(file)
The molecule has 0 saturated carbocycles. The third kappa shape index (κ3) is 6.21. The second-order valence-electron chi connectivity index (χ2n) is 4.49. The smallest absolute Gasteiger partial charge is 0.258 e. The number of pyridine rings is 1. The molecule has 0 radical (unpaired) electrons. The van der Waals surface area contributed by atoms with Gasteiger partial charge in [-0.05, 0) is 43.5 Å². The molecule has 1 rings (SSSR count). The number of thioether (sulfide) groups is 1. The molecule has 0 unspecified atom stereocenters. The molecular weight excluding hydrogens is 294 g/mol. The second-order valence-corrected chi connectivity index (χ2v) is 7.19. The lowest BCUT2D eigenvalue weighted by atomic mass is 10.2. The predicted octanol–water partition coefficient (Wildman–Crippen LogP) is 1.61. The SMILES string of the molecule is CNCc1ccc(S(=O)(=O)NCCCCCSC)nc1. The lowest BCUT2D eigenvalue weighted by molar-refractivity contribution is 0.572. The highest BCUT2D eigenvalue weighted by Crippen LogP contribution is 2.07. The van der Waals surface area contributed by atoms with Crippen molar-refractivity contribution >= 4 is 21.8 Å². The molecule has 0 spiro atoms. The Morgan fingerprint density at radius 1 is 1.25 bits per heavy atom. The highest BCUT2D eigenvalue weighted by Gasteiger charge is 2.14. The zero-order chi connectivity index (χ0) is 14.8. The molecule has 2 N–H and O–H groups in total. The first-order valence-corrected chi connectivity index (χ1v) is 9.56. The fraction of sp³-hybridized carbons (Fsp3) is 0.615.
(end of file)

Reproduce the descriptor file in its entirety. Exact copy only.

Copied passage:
The molecule has 0 saturated carbocycles. The third kappa shape index (κ3) is 6.21. The second-order valence-electron chi connectivity index (χ2n) is 4.49. The smallest absolute Gasteiger partial charge is 0.258 e. The number of pyridine rings is 1. The molecule has 0 radical (unpaired) electrons. The van der Waals surface area contributed by atoms with Gasteiger partial charge in [-0.05, 0) is 43.5 Å². The molecule has 1 rings (SSSR count). The number of thioether (sulfide) groups is 1. The molecule has 0 unspecified atom stereocenters. The molecular weight excluding hydrogens is 294 g/mol. The second-order valence-corrected chi connectivity index (χ2v) is 7.19. The lowest BCUT2D eigenvalue weighted by atomic mass is 10.2. The predicted octanol–water partition coefficient (Wildman–Crippen LogP) is 1.61. The SMILES string of the molecule is CNCc1ccc(S(=O)(=O)NCCCCCSC)nc1. The lowest BCUT2D eigenvalue weighted by molar-refractivity contribution is 0.572. The highest BCUT2D eigenvalue weighted by Crippen LogP contribution is 2.07. The van der Waals surface area contributed by atoms with Crippen molar-refractivity contribution >= 4 is 21.8 Å². The molecule has 0 spiro atoms. The Morgan fingerprint density at radius 1 is 1.25 bits per heavy atom. The highest BCUT2D eigenvalue weighted by Gasteiger charge is 2.14. The zero-order chi connectivity index (χ0) is 14.8. The molecule has 2 N–H and O–H groups in total. The first-order valence-corrected chi connectivity index (χ1v) is 9.56. The fraction of sp³-hybridized carbons (Fsp3) is 0.615.